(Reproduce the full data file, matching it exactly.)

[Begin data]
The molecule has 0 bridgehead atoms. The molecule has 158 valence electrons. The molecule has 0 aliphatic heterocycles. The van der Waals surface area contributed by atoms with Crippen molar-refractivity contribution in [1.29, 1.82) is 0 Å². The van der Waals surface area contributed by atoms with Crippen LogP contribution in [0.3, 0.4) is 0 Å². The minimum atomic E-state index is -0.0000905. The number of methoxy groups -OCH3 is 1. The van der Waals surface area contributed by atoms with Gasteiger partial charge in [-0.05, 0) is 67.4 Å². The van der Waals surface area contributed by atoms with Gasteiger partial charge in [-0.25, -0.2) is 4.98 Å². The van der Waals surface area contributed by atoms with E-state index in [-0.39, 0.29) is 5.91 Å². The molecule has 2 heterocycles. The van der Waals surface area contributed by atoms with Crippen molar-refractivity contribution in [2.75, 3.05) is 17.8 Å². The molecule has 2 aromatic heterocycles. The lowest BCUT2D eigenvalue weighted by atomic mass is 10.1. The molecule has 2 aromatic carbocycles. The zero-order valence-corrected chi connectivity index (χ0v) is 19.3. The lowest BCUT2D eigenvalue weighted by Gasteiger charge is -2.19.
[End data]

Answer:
The molecule has 0 bridgehead atoms. The molecule has 158 valence electrons. The molecule has 0 aliphatic heterocycles. The van der Waals surface area contributed by atoms with Crippen molar-refractivity contribution in [1.29, 1.82) is 0 Å². The van der Waals surface area contributed by atoms with Crippen LogP contribution in [0.3, 0.4) is 0 Å². The minimum atomic E-state index is -0.0000905. The number of methoxy groups -OCH3 is 1. The van der Waals surface area contributed by atoms with Gasteiger partial charge in [-0.05, 0) is 67.4 Å². The van der Waals surface area contributed by atoms with Gasteiger partial charge in [-0.25, -0.2) is 4.98 Å². The van der Waals surface area contributed by atoms with E-state index in [-0.39, 0.29) is 5.91 Å². The molecule has 2 heterocycles. The van der Waals surface area contributed by atoms with Crippen molar-refractivity contribution in [2.75, 3.05) is 17.8 Å². The molecule has 2 aromatic heterocycles. The lowest BCUT2D eigenvalue weighted by atomic mass is 10.1. The molecule has 2 aromatic carbocycles. The zero-order valence-corrected chi connectivity index (χ0v) is 19.3. The lowest BCUT2D eigenvalue weighted by Gasteiger charge is -2.19.